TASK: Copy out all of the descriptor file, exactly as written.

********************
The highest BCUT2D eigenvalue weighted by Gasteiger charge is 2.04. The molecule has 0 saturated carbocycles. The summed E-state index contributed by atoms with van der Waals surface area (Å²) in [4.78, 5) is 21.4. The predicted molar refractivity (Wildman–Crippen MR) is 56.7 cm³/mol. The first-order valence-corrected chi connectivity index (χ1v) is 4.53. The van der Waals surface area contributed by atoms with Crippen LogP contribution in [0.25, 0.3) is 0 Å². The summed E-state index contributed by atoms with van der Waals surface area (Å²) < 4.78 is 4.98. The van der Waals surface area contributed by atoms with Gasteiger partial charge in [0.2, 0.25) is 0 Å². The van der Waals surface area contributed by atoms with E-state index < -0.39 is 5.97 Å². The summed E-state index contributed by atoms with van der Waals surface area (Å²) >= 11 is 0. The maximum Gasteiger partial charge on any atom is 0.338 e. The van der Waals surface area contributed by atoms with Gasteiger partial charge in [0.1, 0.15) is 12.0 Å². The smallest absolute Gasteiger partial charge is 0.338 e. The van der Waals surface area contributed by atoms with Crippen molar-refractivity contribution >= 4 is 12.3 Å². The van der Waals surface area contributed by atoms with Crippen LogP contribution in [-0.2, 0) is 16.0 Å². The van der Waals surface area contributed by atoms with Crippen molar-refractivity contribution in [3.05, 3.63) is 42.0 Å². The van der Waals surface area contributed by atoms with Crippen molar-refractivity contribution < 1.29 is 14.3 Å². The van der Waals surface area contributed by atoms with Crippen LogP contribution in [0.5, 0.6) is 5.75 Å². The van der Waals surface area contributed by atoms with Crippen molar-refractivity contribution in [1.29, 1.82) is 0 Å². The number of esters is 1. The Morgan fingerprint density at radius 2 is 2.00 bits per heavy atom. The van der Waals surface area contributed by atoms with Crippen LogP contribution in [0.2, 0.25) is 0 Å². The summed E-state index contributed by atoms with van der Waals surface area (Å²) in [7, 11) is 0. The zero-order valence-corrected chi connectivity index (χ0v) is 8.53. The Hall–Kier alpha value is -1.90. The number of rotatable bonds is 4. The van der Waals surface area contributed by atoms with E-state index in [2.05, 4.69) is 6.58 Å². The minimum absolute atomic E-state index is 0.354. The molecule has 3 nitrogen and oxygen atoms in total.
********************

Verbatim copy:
The highest BCUT2D eigenvalue weighted by Gasteiger charge is 2.04. The molecule has 0 saturated carbocycles. The summed E-state index contributed by atoms with van der Waals surface area (Å²) in [4.78, 5) is 21.4. The predicted molar refractivity (Wildman–Crippen MR) is 56.7 cm³/mol. The first-order valence-corrected chi connectivity index (χ1v) is 4.53. The van der Waals surface area contributed by atoms with Crippen LogP contribution in [0.25, 0.3) is 0 Å². The summed E-state index contributed by atoms with van der Waals surface area (Å²) < 4.78 is 4.98. The van der Waals surface area contributed by atoms with Gasteiger partial charge in [0.2, 0.25) is 0 Å². The van der Waals surface area contributed by atoms with E-state index < -0.39 is 5.97 Å². The summed E-state index contributed by atoms with van der Waals surface area (Å²) >= 11 is 0. The maximum Gasteiger partial charge on any atom is 0.338 e. The van der Waals surface area contributed by atoms with Gasteiger partial charge in [0.1, 0.15) is 12.0 Å². The smallest absolute Gasteiger partial charge is 0.338 e. The van der Waals surface area contributed by atoms with Crippen molar-refractivity contribution >= 4 is 12.3 Å². The van der Waals surface area contributed by atoms with Crippen LogP contribution in [-0.2, 0) is 16.0 Å². The van der Waals surface area contributed by atoms with Crippen molar-refractivity contribution in [3.05, 3.63) is 42.0 Å². The van der Waals surface area contributed by atoms with Crippen molar-refractivity contribution < 1.29 is 14.3 Å². The van der Waals surface area contributed by atoms with Crippen LogP contribution in [0.5, 0.6) is 5.75 Å². The van der Waals surface area contributed by atoms with Crippen molar-refractivity contribution in [1.29, 1.82) is 0 Å². The number of esters is 1. The Morgan fingerprint density at radius 2 is 2.00 bits per heavy atom. The van der Waals surface area contributed by atoms with Crippen LogP contribution in [0.2, 0.25) is 0 Å². The summed E-state index contributed by atoms with van der Waals surface area (Å²) in [7, 11) is 0. The zero-order valence-corrected chi connectivity index (χ0v) is 8.53. The Hall–Kier alpha value is -1.90. The number of rotatable bonds is 4. The van der Waals surface area contributed by atoms with E-state index in [2.05, 4.69) is 6.58 Å². The minimum absolute atomic E-state index is 0.354. The molecule has 3 nitrogen and oxygen atoms in total.